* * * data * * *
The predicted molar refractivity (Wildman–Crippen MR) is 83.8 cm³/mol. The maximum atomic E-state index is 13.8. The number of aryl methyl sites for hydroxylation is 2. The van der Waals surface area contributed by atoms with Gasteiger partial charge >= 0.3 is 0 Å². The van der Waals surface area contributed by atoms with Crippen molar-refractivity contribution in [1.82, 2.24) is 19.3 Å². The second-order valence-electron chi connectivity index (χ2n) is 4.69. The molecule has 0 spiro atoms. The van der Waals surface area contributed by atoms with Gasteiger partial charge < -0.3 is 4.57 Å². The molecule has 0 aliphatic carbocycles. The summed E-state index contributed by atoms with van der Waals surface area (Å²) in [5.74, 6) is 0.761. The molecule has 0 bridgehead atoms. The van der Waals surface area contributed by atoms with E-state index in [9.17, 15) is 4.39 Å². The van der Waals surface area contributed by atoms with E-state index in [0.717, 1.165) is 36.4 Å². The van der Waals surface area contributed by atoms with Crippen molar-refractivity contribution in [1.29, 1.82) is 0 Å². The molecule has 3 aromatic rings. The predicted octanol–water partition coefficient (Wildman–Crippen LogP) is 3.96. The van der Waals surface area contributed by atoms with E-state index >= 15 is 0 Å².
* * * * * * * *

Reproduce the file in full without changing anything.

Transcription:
The predicted molar refractivity (Wildman–Crippen MR) is 83.8 cm³/mol. The maximum atomic E-state index is 13.8. The number of aryl methyl sites for hydroxylation is 2. The van der Waals surface area contributed by atoms with Gasteiger partial charge >= 0.3 is 0 Å². The van der Waals surface area contributed by atoms with Crippen molar-refractivity contribution in [1.82, 2.24) is 19.3 Å². The second-order valence-electron chi connectivity index (χ2n) is 4.69. The molecule has 0 spiro atoms. The van der Waals surface area contributed by atoms with Gasteiger partial charge < -0.3 is 4.57 Å². The molecule has 0 aliphatic carbocycles. The summed E-state index contributed by atoms with van der Waals surface area (Å²) in [5.74, 6) is 0.761. The molecule has 0 bridgehead atoms. The van der Waals surface area contributed by atoms with E-state index in [9.17, 15) is 4.39 Å². The van der Waals surface area contributed by atoms with E-state index in [0.717, 1.165) is 36.4 Å². The van der Waals surface area contributed by atoms with Crippen molar-refractivity contribution in [1.29, 1.82) is 0 Å². The molecule has 3 aromatic rings. The predicted octanol–water partition coefficient (Wildman–Crippen LogP) is 3.96. The van der Waals surface area contributed by atoms with E-state index >= 15 is 0 Å².